shot in the back-shot in the arm

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Not quite an Alpine vista, the world of rural western Sweden in mid-March was this time mostly sun-filled, a shot in the arm for getting things done. Pleasurable things. Okay, maybe hauling recyclables to the recycle station doesn’t count. Must be done, and there is some pleasure to be found in accomplishing the must-do stuff, too.

Conversation (so much laughing). Walking. Writing. Films, thanks to MUBI (Fogo – what a weird accent these islanders have, such breathtaking scenery; I’m All Yours – an unusual French film that had the makings of a really good story but was not sure what it wanted to be and suffered from trying to clumsily weave too many narrative threads into it; Catch Me Daddy – quite a grim and disturbing picture, mostly filmed in West Yorkshire with a bunch of foul-mouthed Scots in the mix). Music (mostly Elena Frolova – various things from her, inspired by digging out my CD of Frolova setting Marina Tsvetaeva poetry to music, but also Nippon Girls volumes 1 and 2).

Reading (First, I quickly devoured a basic and silly book on developing ‘psychic abilities’. Not because I think it will work or because I want to develop clairvoyance. I thought it might give more insight into developing deeper intuition.

The rest of my reading time was devoured – and I mean devoured; time is devoured by the book, not the other way around – by David Foster Wallace‘s Infinite Jest. I’m still only halfway through. For a month I sat at about 2% completion, according to my Kindle, but in the last two days, I managed to chip away at it to reach the halfway mark. (It is, after all, well over 1,000 pages.) I don’t necessarily like it, but I marvel at it. I really like select parts of it, and others I can take or leave. I suppose this is symptomatic of the ‘bigger is better’ credo that seems to have propelled the book forward, which  Michiko Kakutani referred to in her original review:

“Perfect, however, “Infinite Jest” is not: this 1,079-page novel is a “loose baggy monster,” to use Henry James’s words, a vast, encyclopedic compendium of whatever seems to have crossed Mr. Wallace’s mind.”

“The book seems to have been written and edited (or not edited) on the principle that bigger is better, more means more important, and this results in a big psychedelic jumble of characters, anecdotes, jokes, soliloquies, reminiscences and footnotes, uproarious and mind-boggling, but also arbitrary and self-indulgent.”

Sometimes that “encyclopedic compendium of whatever seems to have crossed Mr. Wallace’s mind” is fascinating; sometimes it’s pages of mind-numbing, sleep-inducing quicksand. As a whole, the concept is fascinating but digging into the details isn’t always.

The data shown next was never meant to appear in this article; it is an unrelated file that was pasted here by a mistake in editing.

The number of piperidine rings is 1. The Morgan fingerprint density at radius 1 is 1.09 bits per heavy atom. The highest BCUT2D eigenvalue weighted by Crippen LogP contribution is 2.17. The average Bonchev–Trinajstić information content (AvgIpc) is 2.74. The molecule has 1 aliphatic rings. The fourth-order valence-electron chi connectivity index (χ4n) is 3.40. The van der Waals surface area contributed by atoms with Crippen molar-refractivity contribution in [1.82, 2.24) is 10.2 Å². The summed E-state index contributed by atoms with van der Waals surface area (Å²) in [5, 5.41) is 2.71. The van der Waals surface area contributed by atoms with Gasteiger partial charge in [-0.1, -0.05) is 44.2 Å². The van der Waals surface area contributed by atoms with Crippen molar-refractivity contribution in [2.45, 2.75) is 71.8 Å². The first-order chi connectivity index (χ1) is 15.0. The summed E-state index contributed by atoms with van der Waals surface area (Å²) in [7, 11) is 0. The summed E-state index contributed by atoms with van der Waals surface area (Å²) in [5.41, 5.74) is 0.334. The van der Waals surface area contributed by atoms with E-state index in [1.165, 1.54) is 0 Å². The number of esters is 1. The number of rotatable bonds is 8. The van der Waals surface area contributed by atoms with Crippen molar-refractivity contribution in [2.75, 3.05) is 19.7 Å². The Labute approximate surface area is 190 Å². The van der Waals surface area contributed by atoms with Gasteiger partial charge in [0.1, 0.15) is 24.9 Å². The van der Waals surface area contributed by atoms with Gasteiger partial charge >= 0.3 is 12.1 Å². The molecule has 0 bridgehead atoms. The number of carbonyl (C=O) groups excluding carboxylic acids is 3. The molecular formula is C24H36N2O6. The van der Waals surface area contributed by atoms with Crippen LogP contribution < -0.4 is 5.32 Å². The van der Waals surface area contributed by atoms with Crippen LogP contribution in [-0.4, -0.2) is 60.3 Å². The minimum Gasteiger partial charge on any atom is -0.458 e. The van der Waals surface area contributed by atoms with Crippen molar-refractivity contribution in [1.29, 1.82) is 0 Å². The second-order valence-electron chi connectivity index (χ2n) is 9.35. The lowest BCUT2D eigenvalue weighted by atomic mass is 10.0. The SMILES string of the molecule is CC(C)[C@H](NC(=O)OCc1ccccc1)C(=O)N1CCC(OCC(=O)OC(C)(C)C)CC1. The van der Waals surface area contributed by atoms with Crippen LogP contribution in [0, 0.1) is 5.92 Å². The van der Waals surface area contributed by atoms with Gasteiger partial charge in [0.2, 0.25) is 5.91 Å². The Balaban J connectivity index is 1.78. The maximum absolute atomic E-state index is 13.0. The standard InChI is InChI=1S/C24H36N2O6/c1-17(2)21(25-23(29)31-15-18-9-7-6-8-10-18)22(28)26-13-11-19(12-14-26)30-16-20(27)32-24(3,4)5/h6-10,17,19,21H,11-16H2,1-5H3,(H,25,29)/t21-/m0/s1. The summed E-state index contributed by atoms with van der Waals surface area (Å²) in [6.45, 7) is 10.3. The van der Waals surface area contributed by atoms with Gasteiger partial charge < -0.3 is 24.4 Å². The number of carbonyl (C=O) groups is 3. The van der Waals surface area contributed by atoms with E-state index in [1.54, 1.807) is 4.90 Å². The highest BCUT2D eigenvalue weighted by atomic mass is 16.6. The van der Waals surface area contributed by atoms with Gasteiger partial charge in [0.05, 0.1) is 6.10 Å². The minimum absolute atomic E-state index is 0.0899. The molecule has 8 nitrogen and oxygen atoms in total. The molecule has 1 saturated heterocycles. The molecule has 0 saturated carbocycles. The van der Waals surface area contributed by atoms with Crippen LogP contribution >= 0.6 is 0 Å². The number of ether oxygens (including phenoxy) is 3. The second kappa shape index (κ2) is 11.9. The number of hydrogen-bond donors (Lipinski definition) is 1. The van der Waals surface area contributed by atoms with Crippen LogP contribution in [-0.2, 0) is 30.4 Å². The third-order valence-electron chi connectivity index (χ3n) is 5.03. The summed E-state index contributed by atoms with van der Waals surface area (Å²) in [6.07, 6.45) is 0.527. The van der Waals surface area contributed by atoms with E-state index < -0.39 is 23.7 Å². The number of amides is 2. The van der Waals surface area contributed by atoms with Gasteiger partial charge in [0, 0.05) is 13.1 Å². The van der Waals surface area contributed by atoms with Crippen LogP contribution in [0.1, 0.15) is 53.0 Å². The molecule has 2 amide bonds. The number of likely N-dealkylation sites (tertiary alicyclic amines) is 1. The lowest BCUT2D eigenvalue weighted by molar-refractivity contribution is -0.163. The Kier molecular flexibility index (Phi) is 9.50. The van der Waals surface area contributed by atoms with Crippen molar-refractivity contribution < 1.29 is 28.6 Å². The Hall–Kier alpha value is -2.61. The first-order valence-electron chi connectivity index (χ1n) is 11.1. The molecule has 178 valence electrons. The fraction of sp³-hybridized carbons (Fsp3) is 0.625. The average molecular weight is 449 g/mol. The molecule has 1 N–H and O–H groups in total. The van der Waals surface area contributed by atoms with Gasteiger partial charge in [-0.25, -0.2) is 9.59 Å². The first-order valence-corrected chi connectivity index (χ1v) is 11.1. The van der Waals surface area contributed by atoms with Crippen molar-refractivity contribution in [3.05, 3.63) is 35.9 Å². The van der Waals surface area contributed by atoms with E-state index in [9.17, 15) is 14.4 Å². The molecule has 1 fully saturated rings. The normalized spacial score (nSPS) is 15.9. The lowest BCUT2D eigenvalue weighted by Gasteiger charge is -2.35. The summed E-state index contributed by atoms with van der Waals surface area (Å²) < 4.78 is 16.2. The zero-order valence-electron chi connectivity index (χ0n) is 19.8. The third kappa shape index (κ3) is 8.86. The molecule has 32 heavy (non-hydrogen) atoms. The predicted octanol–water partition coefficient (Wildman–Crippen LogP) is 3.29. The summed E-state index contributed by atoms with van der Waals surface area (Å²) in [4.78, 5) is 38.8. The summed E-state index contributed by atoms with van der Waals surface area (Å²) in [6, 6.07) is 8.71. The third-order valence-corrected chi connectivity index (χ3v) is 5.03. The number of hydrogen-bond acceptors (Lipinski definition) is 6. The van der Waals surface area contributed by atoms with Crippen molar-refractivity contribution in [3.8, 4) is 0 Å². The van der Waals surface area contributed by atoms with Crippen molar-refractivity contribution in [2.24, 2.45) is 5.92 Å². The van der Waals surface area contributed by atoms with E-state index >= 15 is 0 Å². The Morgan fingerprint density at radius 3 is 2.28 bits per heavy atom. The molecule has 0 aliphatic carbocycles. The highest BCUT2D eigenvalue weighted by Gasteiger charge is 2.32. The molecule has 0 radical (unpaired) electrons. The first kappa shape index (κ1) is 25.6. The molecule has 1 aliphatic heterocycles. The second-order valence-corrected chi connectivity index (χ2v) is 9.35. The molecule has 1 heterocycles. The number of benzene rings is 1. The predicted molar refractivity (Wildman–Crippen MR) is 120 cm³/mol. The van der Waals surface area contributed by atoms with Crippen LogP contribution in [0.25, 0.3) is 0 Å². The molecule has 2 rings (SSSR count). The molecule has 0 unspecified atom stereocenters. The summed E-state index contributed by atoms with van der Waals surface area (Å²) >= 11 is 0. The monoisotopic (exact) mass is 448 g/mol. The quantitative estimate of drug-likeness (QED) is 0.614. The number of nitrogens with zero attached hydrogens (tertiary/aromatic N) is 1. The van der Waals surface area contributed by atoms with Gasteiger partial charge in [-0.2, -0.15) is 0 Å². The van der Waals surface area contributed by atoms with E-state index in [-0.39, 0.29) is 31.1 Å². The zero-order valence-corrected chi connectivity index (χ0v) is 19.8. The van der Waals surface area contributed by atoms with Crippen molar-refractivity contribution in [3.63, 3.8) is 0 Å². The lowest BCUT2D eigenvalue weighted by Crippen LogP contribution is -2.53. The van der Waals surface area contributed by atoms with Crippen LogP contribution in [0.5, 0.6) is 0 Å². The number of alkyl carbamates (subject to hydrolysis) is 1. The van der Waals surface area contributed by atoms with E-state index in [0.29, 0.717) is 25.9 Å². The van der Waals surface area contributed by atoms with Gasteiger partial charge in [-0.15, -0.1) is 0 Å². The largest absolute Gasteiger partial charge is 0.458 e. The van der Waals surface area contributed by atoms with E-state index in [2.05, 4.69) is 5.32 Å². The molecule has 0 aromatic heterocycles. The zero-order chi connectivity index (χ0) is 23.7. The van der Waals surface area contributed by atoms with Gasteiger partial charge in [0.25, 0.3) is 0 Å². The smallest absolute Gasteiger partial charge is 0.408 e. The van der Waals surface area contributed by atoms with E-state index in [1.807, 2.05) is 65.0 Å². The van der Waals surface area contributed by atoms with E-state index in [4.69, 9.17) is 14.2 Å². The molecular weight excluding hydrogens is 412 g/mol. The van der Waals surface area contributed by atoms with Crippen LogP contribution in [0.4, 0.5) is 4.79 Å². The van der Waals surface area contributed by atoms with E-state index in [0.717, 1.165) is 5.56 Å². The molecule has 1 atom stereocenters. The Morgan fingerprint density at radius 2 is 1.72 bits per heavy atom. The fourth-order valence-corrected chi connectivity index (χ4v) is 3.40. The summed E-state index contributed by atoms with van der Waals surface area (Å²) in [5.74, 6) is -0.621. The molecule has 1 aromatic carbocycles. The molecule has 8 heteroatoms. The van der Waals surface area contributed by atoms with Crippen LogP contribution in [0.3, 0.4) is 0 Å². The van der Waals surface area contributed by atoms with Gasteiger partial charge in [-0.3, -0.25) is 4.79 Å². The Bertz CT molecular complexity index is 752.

The language – both its volume and particular use – can be overwhelming – the breadth, depth, randomness – lack of narrative or plot-driven clarity while still somehow offering some other kind of clarity – is not something I can really explain or describe or review. It is exactly what it is unapologetically, with its sudden, pages-long description of the terror of suddenly moving from aural telephone to videophony or little statements like, “Son, you’re ten, and this is hard news for somebody ten, even if you’re almost five-eleven, a possible pituitary freak.” Haha. You never know whether to laugh, cry, be puzzled. Less story or narrative than a radical transformation of language and form that feels that it inadvertently (though this is quite deliberate) ends up telling many stories anyway.

It’s just so much, so complex, so full of digressions, but the kind you can get engrossed in, not distracted by. Random but not.

Long passages about addiction and AA “sobriety in Boston is regarded as less a gift than a sort of cosmic loan. You can’t pay the loan back but you can pay it forward, by spreading the message that despite all appearances AA works…” “The only way to hang onto sobriety is to give it away and even just 24 hours of sobriety is worth doing anything for, a sober day being nothing short of a daily miracle if you’ve got the Disease like he’s got the Disease…”.

Relatable, but at the same time so far out there, it’s not. You have to sit and wonder about the writer with the kind of mind who produced this tome much more than the content of the final product itself in some ways (and he was clearly tortured enough to take his own life).)

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